Some current reflections, after a week on the island.

I have just spent a week on Inismeain, the middle, and quietest, of the Aran Islands. The days were mostly dry, and I got in plenty of long walks. The one I love best is the walk around the back of the island, over the rocks and by the sea. All week there was a cold, northerly breeze blowing, which would have been more at home in the month of January. But it was a good week; the island is so quiet, and even though it is only an eight minutes plane journey from the mainland, there is a real sense of being away from it all.
And increasingly I feel the need to get away, in the sense of disengagement, from a lot of what is happening.
I find the whole ‘water’ issue very depressing. I sent a letter to the Irish Times the other day, which wasn’t published, summing up how I feel:

Climate change is now a reality, it has led to global warming, and there are potentially disastrous consequences for future generations on the planet and at home, not least a shortage of clean water. In this context it is very depressing to listen to the irresponsible debate on water in this country. Surely it is past time that everybody, government, opposition, media, indeed the Irish people as a whole, realised that this matter is much too serious for the nonsense that we are daily exposed to. We have no ‘right’ to water, unless we care for it. Caring usually costs money.

Yours, etc.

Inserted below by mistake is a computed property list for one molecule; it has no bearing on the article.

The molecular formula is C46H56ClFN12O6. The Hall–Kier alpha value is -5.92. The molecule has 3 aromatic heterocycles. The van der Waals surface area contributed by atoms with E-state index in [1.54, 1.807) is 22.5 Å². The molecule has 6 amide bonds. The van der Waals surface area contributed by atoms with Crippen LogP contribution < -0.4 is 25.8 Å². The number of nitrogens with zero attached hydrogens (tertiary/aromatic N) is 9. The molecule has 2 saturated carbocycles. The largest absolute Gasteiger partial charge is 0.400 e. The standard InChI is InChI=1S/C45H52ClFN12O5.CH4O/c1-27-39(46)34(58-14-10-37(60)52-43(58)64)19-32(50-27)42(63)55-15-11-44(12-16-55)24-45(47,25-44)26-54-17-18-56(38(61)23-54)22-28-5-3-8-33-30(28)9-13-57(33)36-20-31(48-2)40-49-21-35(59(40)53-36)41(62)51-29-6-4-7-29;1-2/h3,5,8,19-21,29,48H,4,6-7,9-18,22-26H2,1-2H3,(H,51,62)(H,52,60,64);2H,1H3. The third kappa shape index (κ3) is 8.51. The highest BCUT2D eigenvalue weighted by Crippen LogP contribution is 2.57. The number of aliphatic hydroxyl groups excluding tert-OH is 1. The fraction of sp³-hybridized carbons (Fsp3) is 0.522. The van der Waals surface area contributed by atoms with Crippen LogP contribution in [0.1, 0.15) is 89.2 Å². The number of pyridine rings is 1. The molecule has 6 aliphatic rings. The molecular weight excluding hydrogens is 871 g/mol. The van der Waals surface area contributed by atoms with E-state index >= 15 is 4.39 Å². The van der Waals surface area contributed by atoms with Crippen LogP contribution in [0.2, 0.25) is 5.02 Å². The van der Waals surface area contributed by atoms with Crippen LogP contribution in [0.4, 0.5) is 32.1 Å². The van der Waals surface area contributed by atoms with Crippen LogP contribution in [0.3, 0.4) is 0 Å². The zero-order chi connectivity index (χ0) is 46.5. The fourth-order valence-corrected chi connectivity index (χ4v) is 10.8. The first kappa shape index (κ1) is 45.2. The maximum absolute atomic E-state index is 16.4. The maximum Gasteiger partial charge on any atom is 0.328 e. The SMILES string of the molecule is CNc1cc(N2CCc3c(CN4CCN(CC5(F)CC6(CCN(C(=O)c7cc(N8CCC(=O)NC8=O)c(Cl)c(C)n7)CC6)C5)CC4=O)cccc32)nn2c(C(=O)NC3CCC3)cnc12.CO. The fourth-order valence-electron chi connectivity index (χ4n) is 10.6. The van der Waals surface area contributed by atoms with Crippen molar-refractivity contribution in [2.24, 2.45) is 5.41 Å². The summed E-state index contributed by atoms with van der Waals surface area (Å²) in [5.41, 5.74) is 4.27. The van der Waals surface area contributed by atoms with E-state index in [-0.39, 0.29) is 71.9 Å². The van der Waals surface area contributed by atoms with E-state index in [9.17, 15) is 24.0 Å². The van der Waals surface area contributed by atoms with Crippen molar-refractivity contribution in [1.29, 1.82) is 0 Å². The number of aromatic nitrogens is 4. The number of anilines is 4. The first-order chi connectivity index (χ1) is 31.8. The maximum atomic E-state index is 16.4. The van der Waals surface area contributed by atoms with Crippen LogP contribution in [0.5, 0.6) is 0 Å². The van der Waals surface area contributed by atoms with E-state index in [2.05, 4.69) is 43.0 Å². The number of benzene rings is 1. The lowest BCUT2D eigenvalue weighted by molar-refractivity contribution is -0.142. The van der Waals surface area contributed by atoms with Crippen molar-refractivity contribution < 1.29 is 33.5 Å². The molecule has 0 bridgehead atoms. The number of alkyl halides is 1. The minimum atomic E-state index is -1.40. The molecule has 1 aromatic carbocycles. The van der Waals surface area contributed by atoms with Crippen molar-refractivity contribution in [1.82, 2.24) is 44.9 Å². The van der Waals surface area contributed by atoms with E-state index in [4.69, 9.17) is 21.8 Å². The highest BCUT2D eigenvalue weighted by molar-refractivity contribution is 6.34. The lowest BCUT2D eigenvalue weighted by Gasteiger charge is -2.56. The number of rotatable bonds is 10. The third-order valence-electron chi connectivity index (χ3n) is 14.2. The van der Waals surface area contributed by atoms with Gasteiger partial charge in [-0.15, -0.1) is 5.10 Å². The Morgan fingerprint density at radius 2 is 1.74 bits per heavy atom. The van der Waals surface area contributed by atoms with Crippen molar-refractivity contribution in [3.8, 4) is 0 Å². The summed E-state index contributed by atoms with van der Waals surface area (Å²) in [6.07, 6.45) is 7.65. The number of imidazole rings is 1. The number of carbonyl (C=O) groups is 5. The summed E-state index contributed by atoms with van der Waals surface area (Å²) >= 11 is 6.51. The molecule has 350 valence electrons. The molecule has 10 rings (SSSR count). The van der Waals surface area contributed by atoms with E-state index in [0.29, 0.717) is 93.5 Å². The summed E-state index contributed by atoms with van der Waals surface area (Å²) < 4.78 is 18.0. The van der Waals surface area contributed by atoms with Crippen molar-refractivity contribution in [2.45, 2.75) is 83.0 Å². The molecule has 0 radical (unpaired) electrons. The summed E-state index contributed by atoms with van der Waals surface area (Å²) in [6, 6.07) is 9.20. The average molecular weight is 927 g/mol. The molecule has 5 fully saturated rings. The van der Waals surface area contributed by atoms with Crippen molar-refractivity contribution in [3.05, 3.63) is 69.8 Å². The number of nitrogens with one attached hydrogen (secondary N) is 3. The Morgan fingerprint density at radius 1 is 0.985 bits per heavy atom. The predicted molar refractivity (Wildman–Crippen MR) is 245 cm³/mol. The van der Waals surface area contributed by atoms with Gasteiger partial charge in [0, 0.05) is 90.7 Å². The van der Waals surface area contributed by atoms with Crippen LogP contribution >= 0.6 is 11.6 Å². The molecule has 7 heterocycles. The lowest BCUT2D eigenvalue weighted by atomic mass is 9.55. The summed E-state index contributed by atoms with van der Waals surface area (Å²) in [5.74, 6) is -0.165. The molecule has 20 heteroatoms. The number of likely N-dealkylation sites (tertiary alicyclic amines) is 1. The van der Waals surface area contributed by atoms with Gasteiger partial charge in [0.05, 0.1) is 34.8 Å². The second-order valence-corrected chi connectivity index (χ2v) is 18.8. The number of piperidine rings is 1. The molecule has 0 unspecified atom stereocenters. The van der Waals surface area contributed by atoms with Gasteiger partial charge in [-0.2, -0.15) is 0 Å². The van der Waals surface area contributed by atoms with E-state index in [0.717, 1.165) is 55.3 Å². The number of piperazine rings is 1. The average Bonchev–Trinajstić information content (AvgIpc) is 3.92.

Short-term political advantage seems to be the only motive for most of our political leaders, irrespective of the serious long-term consequences of some of the issues being dealt with. I wonder do they care at all for future generations. Right now all the opinion polls suggest that it will be next to impossible to form any type of government after the next election.
Maybe I am getting cranky in my old age, but the re-enactments of Pearse’s speech at O’Donovan Rossa’s funeral repels me. Too much came out of that mentality that has been ugly and destructive, and too many lives have been lost. I am not looking forward to next year, and the 1916 centenary, if this is the type of thing we will get.

In the Church we have one of the young Irish bishops telling people that if they feel unworthy to receive communion they should approach the priest and ask for a blessing. Apart from the fact that it is contrary to what Pope Francis has been saying (The Eucharist is not food for the perfect, but nourishment for the weak), it also shows a dreadful lack of understanding of local communities.
Yet again we see an example of the damage being done to the Irish Church by the episcopal appointments being made by Charles Brown. (Don’t mind what he says about consultation, and the Pope making the appointments. It is his doing, and any efforts at consultation are a sham.)

Maybe I should go back to Inismeain!!